After a long struggle with identity, the Boy Scouts declare bankruptcy

The Boy Scouts of America filed Chapter 11 bankruptcy on Feb. 8 after facing numerous lawsuits from former members. This has been a long time coming, with membership numbers sinking and general support waning over the last few years. Boy Scouts of America have tried to combat this with the introduction of programming for young girls and through changing their name to Scout BSA.

The suit is being filed, according to a February press release from Boy Scouts of America, in order to “achieve two key objectives: equitably compensate victims who were harmed during their time in Scouting and continue carrying out its mission for years to come.”

Boy Scouts, as the public recognizes it, was started in 1908 in Great Britain by Lord Robert Baden-Powell. Baden-Powell sought to instill young boys with the virtues that make a good citizen. This is taught through a lot of work and play in the outdoors, community service, and their motto “be prepared.” As expected, the program expanded worldwide. Programs originally started for boys aged 11 to 15, but eventually, programs for younger and older boys were added.

“It’s taught me, truly, kind of the basics of life,” said junior Trevor Walker. “I know how to cook, my troop promotes a lot of cooking and whatnot, I’ve learned how to canoe and how to canoe well, how to stay warm in a tent, how to build a fire and do first aid. Stuff that I wouldn’t have gotten otherwise.”

The issues with scouting in the US come to light at the very end of the 20th century. In 1999, the US Supreme Court oversaw Boy Scouts of America v. Dale, where James Dale sued the organization over his expulsion as a scoutmaster due to his sexuality. The case ruled in Boy Scout’s favor, but it still made some waves. Boy Scouts of America decided to allow gay scoutmasters in July 2015, causing waves with affiliated religious groups and making some of them redact financial support.

The idea of allowing girls to join the ranks of Boy Scouts entered the public eye in 2017 to both positive and negative views. Girls aged 11 to 17 were allowed to create sister troops to preexisting troops from 2017 on, with girls being allowed to become Eagle Scouts. The first class of female Eagle Scouts is going to be honored sometime this year. The decision was fully integrated in 2018. Boy Scouts of America changed the name of their middle level to Scouts BSA in February 2019. This created tension between Boy Scouts of America and Girl Scouts, with the Girl Scouts suing Boy Scouts of America over copyright. These actions were negatively viewed as an attempt to raise membership numbers.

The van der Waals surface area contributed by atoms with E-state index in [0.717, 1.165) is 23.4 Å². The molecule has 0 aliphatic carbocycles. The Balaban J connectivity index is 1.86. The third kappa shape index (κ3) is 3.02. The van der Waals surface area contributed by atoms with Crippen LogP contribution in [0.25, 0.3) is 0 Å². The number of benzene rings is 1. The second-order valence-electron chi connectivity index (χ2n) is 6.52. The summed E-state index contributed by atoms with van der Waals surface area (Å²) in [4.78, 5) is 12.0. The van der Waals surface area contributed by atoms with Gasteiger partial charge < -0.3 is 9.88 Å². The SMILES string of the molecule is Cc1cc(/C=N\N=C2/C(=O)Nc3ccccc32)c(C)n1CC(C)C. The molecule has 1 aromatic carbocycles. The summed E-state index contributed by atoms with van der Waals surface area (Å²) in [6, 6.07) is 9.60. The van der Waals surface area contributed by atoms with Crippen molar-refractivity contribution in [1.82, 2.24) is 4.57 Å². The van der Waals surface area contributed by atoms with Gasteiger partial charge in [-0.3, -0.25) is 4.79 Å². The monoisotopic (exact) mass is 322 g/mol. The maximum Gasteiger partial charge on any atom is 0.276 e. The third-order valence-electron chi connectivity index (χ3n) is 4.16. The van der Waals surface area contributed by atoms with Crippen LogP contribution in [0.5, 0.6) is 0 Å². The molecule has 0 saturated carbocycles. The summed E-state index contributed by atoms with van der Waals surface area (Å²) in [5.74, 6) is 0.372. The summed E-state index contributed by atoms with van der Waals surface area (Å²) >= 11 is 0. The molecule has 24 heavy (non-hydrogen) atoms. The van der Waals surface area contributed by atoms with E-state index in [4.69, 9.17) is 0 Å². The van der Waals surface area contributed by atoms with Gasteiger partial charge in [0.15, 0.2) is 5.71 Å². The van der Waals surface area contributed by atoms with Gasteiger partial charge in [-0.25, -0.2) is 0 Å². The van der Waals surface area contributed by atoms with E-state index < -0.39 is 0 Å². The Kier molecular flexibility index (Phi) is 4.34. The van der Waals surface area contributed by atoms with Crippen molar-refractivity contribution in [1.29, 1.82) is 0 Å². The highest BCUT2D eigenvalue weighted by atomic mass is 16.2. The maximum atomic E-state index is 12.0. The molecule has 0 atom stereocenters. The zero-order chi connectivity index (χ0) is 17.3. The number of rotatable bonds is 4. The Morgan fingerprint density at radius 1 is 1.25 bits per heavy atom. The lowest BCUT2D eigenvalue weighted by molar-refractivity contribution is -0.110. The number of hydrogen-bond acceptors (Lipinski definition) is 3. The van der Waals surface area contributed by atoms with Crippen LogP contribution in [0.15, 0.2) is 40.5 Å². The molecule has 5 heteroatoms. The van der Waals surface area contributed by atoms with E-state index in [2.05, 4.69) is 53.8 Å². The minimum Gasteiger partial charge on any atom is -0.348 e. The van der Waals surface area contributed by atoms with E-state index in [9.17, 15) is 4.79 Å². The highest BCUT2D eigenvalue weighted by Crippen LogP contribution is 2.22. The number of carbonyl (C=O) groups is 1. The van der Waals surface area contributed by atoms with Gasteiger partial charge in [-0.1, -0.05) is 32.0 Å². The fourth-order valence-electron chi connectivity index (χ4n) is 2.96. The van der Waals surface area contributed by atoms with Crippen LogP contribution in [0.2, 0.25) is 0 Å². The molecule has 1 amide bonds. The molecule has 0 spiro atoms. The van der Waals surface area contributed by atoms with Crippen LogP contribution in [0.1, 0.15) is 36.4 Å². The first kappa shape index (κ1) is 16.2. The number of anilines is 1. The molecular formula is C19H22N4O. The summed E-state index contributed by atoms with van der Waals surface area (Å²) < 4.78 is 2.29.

“It’s been a great experience so far because I’ve been able to do stuff that I wasn’t able to do with the Girl Scouts,” said freshman Alyse Haddad. “I’ve learned how to properly cut firewood, and I’ve done high adventure things and gone on camping trips that Girl Scouts just doesn’t have.”

All of the elements eventually lead to declaring bankruptcy earlier this year. The idea of declaring bankruptcy, according to The Wall Street Journal, started circulating in late 2018 due to how the company handled allegations. That, mixed with a lack of large supporters and shrinking membership brought Boy Scouts of America to filing the Chapter 11 bankruptcy at the national level.

“It’s really all about the experiences and what it’s taught me. I can’t really put it into words. I’ve had so many opportunities to go all over the country and do different things from scuba diving to white water rafting to just normal camping things. I’ve had so many opportunities that I wouldn’t have had otherwise. It’s the friends you make along the way as well,” said Walker.